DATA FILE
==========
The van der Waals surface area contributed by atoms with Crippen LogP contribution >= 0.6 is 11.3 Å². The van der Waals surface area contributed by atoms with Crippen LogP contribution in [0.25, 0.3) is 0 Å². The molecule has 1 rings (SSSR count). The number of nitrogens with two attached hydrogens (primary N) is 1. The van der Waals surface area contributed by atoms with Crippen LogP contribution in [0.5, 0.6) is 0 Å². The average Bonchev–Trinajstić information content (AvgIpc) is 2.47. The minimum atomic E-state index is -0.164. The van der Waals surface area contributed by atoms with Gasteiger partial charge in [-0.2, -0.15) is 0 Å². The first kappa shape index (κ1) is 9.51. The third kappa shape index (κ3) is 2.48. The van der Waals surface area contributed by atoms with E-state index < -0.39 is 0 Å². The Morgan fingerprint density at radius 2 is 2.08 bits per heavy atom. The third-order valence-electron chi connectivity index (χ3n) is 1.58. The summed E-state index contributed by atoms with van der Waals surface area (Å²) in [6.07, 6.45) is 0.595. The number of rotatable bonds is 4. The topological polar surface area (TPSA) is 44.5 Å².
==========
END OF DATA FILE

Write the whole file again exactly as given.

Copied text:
The van der Waals surface area contributed by atoms with Crippen LogP contribution >= 0.6 is 11.3 Å². The van der Waals surface area contributed by atoms with Crippen LogP contribution in [0.25, 0.3) is 0 Å². The molecule has 1 rings (SSSR count). The number of nitrogens with two attached hydrogens (primary N) is 1. The van der Waals surface area contributed by atoms with Crippen LogP contribution in [0.5, 0.6) is 0 Å². The average Bonchev–Trinajstić information content (AvgIpc) is 2.47. The minimum atomic E-state index is -0.164. The van der Waals surface area contributed by atoms with Gasteiger partial charge in [-0.2, -0.15) is 0 Å². The first kappa shape index (κ1) is 9.51. The third kappa shape index (κ3) is 2.48. The van der Waals surface area contributed by atoms with E-state index < -0.39 is 0 Å². The Morgan fingerprint density at radius 2 is 2.08 bits per heavy atom. The third-order valence-electron chi connectivity index (χ3n) is 1.58. The summed E-state index contributed by atoms with van der Waals surface area (Å²) in [6.07, 6.45) is 0.595. The number of rotatable bonds is 4. The topological polar surface area (TPSA) is 44.5 Å².